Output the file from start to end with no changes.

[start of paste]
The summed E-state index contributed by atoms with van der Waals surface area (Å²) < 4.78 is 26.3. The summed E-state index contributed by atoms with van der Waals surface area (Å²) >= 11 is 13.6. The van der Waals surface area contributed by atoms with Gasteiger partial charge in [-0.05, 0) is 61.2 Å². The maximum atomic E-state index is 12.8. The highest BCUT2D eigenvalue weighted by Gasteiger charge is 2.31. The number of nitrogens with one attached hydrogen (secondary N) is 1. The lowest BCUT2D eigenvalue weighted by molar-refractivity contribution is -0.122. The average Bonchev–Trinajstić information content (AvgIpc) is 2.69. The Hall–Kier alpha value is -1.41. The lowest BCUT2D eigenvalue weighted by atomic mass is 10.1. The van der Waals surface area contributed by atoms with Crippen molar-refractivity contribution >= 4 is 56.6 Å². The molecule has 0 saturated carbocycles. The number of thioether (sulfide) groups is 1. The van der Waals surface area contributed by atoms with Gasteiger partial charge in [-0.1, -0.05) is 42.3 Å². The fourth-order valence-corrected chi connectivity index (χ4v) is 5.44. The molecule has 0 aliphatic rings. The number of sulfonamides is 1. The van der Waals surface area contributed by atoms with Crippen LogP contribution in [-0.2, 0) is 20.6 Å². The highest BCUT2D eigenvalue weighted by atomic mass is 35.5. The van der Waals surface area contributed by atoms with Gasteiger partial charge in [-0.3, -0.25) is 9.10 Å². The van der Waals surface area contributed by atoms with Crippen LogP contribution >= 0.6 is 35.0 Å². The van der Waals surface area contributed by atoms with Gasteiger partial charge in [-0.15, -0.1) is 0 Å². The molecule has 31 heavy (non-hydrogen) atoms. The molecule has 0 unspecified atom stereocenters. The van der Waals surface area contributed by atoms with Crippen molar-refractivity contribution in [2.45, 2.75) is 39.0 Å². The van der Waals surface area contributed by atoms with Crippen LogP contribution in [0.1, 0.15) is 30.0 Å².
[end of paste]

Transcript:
The summed E-state index contributed by atoms with van der Waals surface area (Å²) < 4.78 is 26.3. The summed E-state index contributed by atoms with van der Waals surface area (Å²) >= 11 is 13.6. The van der Waals surface area contributed by atoms with Gasteiger partial charge in [-0.05, 0) is 61.2 Å². The maximum atomic E-state index is 12.8. The highest BCUT2D eigenvalue weighted by Gasteiger charge is 2.31. The number of nitrogens with one attached hydrogen (secondary N) is 1. The lowest BCUT2D eigenvalue weighted by molar-refractivity contribution is -0.122. The average Bonchev–Trinajstić information content (AvgIpc) is 2.69. The Hall–Kier alpha value is -1.41. The lowest BCUT2D eigenvalue weighted by atomic mass is 10.1. The van der Waals surface area contributed by atoms with Crippen molar-refractivity contribution >= 4 is 56.6 Å². The molecule has 0 saturated carbocycles. The number of thioether (sulfide) groups is 1. The van der Waals surface area contributed by atoms with Gasteiger partial charge in [-0.1, -0.05) is 42.3 Å². The fourth-order valence-corrected chi connectivity index (χ4v) is 5.44. The molecule has 0 aliphatic rings. The number of sulfonamides is 1. The van der Waals surface area contributed by atoms with Crippen LogP contribution in [-0.2, 0) is 20.6 Å². The highest BCUT2D eigenvalue weighted by atomic mass is 35.5. The van der Waals surface area contributed by atoms with Gasteiger partial charge in [-0.3, -0.25) is 9.10 Å². The van der Waals surface area contributed by atoms with Crippen LogP contribution >= 0.6 is 35.0 Å². The van der Waals surface area contributed by atoms with Gasteiger partial charge in [-0.15, -0.1) is 0 Å². The molecule has 31 heavy (non-hydrogen) atoms. The molecule has 0 unspecified atom stereocenters. The van der Waals surface area contributed by atoms with Crippen molar-refractivity contribution in [2.45, 2.75) is 39.0 Å². The van der Waals surface area contributed by atoms with Crippen LogP contribution in [0.1, 0.15) is 30.0 Å².